Directed by: Tony Lo Bianco
Written by: Neal Barbera and Glenn Leopold
Starring: Mike Connors, Anne Archer, Leon Isaac Kennedy and Ian McShane
Reviewed by: Josh G.
“He is refined, a gentleman with the ladies...even if he is white.”
The year is 1985 — and by 1985, I really mean 1982, but left on the shelf for three years. Crime thrillers mixed with slasher antics are a rarity at the time. Hell, they still are. One wonders why anybody would think that they would be a good pairing? But whatever, because here we have a tough but soft at heart (?) cop named Alex, whose played by that Mike Connors guy from violent detective television show Mannix. And here comes his partner in crime-stopping, Kate, played by Anne Archer of Fatal Attraction. Yay. However, I think it is a disservice to exclude Carrie Nye, that cake-headed-lady from Creepshow. Even if her part is a bit of a...bit. Oh, who am I kidding? Too Scared to Scream is not too much to write home about, and some may even call it ‘Too Bored to Care’. I know I did the first time I watched it. Three years later, after dusting off my old Vestron video box, and reviewing its contents again, I must admit, I had an easier ride. Much. And this is why.
Opening with a vicious (though bloodless) murder of a tenant at a New York complex, the cops swerve in for a look at what possible motives can be derived from the slaying. After ruling out some suspects, another older woman is also attacked in her room; her body later mentioned to be dismembered. Realizing that the night shift doorman, Mr. Vincent Hardwick (Ian McShane) was working and talking to the victims moments before their untimely demise, cops Alex and Kate look into his past, only to find his paralysed mother and acting career as a background at first. Soon, the killer strikes again, knife in hand and bodies dumped in the strangest placed, leaving the residents too scared to leave their rooms. Going undercover, Kate moves into a room, keeping an eye on Vincent, only to find herself portraying a mouse as she comes face to face with the concluding villain. Is it charming Vincent? Or somebody else?
Unlike a lot of mixtures, Too Scared to Scream truly is a slasher film, even without the presence of rowdy teens and excessive gory highlights. Sadly, instead of standing out from the crowd with its class and thriller roots, it becomes a picture that is neither well directed or visually entertaining, at least not until the exceptional chase finale. Though acting is average, you couldn’t really care less about any of the detectives, or even our mystifying doorman for that matter. Again, at least not until the end. A story too long left in the dark to be a good thriller, and not enough terror to be a decent horror. Yet, it complements itself with at least some spacing between murders, and accuracy in detail. Too bad it might fall under sleep-inducing.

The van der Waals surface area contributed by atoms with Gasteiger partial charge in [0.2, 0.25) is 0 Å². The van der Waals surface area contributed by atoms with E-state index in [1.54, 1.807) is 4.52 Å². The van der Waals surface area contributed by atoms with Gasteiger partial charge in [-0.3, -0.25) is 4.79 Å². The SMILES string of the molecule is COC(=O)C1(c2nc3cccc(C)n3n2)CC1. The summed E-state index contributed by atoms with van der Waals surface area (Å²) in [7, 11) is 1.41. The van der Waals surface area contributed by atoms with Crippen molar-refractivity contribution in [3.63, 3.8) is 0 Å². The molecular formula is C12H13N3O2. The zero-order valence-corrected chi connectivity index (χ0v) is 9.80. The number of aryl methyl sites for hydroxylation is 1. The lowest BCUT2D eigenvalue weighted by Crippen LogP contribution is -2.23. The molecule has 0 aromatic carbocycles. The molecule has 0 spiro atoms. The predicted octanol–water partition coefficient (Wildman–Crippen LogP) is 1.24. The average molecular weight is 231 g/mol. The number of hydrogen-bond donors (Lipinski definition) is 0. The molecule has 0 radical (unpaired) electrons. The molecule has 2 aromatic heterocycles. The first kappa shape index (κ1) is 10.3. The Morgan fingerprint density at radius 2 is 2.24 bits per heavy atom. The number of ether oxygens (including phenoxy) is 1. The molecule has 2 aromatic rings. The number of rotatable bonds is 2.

I think that perhaps I am coming off a bit harsh towards this show though. Beg my pardon, but there is still enough to warrant for those salivating a good slasher. If you’re a fan of slower gialli, though it is far from one, or have sat through dozens of tired entries in the sub-genre, this one is for you. Spunky black maid who finds the first victim in a dryer (My Bloody Valentine?) is a bundle of laughs a minute, and the creepy relationship that poetry-spouting Vincent has with his crippled mother is always interesting as you’re not sure if the two resent, fear, hate or sickly cherish each other. It’s a brighter moment amongst all of the cop scenes and unpolished character drama (or little of it) spread thinly here and there. At least Alex and Kate bring an intelligent side to everything, with Alex’s buddy-to-buddy humor slapping around, especially when it’s with non-buddies. Merciless lieutenant, straight ahead!
Thankfully, the few death scenes we do receive (don’t worry my friends, there is a healthy amount of corpses) are set in place with events, one in particular, with a nervous wreck of a lady sneaking out of her room for a second to dump out a bottle. The door closes on her in the shadows, and you think that it may be the killer, and you fret! In that sense, the suspense builds up in those moments where it truly matters. You just have to handle the well-intended yet uninspiring bridges. Minimal blood, Too Scared to Scream brings out some cheese and sleaze anyhow, with the sugar daddies, breasts and rather silly end. Leaving us with shockingly stylish Psycho-similar pieces in an exciting two part stalking adventure (part 1 in the complex; part 2 in the Hardwick house just minutes later), at least this forgotten Vestron VHS title tried. Whichever way you want to look at it, whether not gaining enough ‘crazy’ on whole, or satisfying your killer needs with the handful of things that ARE done correctly, it’s a viewer be forewarned tale of love it or hate it. For being different, and altogether fun when not dog paddling in the shallow end, I reward this rarity with a Rent it!
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